Riots and rubbish

The recent riots seem to have elicited a stream of hasty comments and quick judgements by leading figures in our society. There is again talk of “broken Britain” with even Iain Duncan-Smith and Boris Johnson disagreeing about whether Britain really is broken or not. Ken Livingstone blamed the Coalition’s cuts. The award for the most inflammatory, bigoted and racist outburst must go to David Starkey on Newsnight whose view was that “the whites have become black” – not only do I wonder what planet he is on but, with a mindset like that, it makes me question the validity of his TV history programmes which, until now, I had admired and enjoyed.

But what have really made me feel angry and frustrated are the glib and off-the-cuff explanations of why the riots happened. There is, of course, the apparent fact that there was a wide spectrum of motives among those who rioted and looted – they weren’t all unemployed gang members. Many were clearly of somewhat higher economic status, exemplified by the arrival in Clapham of two mini-cabs packed with looters. And as for the view that “this was pure criminality”, Harry Eyres in his excellent “Slow Lane” column in Saturday’s Financial Times put it perfectly : “To attribute it [civil disorder] to ‘criminality pure and simple’, as the British prime minister and others have done, is to commit the language crime of tautology. Of course criminality is criminality. But that gets you no closer to understanding anything”.

Among all the post-riot clamour, two views in particular caught my attention. First, Owen Jones (author of “Chavs : The Demonisation of the Working Class”) who shared the Newsnight platform with David Starkey (whose performance he amusingly described as “Enoch Powell meets Alan Partridge”). Jones quotes a resident of Ashington, a large Northumbrian mining village devastated by pit closures, as saying that young people, who had grown up with all the frustrations and boredom of poverty, felt that they had little future to look forward to. Jones cites a Joseph Rowntree Foundation report into gangs which concludes that there is a strong link between “territorial behaviour” and poorer communities – gangs provide some young people with the fun, excitement and support that they otherwise lack. So – it’s all about poverty, not ethnicity.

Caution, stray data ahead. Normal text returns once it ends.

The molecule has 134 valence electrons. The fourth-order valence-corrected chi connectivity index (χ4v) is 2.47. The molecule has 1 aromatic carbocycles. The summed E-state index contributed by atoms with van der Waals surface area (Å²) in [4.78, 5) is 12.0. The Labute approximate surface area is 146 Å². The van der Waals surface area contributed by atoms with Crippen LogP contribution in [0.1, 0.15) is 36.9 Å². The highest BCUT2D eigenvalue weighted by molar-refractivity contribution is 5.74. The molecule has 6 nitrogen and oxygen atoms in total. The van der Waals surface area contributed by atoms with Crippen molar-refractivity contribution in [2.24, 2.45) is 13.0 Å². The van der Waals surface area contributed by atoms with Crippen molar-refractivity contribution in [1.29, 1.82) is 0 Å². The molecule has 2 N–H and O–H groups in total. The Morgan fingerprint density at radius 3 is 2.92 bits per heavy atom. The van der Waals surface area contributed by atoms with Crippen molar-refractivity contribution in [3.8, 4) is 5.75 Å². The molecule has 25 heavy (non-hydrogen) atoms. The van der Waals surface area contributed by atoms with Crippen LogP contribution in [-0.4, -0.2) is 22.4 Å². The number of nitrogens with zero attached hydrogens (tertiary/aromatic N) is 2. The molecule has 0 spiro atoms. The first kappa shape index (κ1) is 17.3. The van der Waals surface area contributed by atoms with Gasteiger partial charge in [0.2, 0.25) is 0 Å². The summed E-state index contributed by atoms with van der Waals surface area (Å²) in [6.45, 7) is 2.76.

Second, Harriet Sergeant (author of the report “Fixing Broken Britain”, written for think-tank The Centre for Policy Studies) made some particularly penetrating observations. She has observed over recent years that the failure of white working class and black Caribbean boys to make the transition to manhood has left them dangerously disengaged from society, resulting in an increase in violent incidents and youth disorder. The root causes of this are a lack of male role models in the home and classroom, a failure of the education system, especially in basic literacy skills, and poor incentives in the job market due to benefit payments (it’s not worth finding a job) and immigration (all the theoretically accessible jobs have been taken by arrivals from abroad). This all reminds me of the African proverb that my friend Nathan Roberts of The Kaizen Partnership quoted to me recently : “If we do not initiate the young men, they will burn the village down – it’s the only warmth they can feel”.

So where does this leave those of us involved in picking up litter and trying to change the behaviour of the litterers and, generally, attempting to raise the spirit of our neighbourhood where the presence of litter spoils the beauty of the place and, at worst, makes us feel unsafe and invites crime ? Well, I think that the recent and ongoing discussions about the causes of the riots can help us understand much more clearly why certain antisocial behaviour occurs and what is behind it. I hope that it will also make those of us involved in litter issues in the more deprived areas of the country think in a different way about the people (mostly young) who behave in bad ways. Yes – of course there is a place for the stick where a criminal offence has been committed. But let’s give some thought to how we can use the carrot too.

I have no doubt that, given the right approach, we could persuade even gang members to take an interest in de-littering their neighbourhood. To my mind, it’s about changing our own mindsets as much as changing other people’s – rather than viewing a neighbourhood as a “problem area”, let’s redefine it along the lines that I recently heard someone use – “a less confident neighbourhood” i.e. an area where the challenge is to develop an understanding with the people and try to persuade them to employ their not inconsiderable energies onto improving their area and integrating themselves more deeply into society. What we, as members of volunteer litter groups, are in a very strong position to do is to afford disillusioned young people the chance to attain a sense of “I can achieve something”. Let’s think, those of us who are in a position to do so, about how we can make that contribution to strengthening our community before it’s too late.

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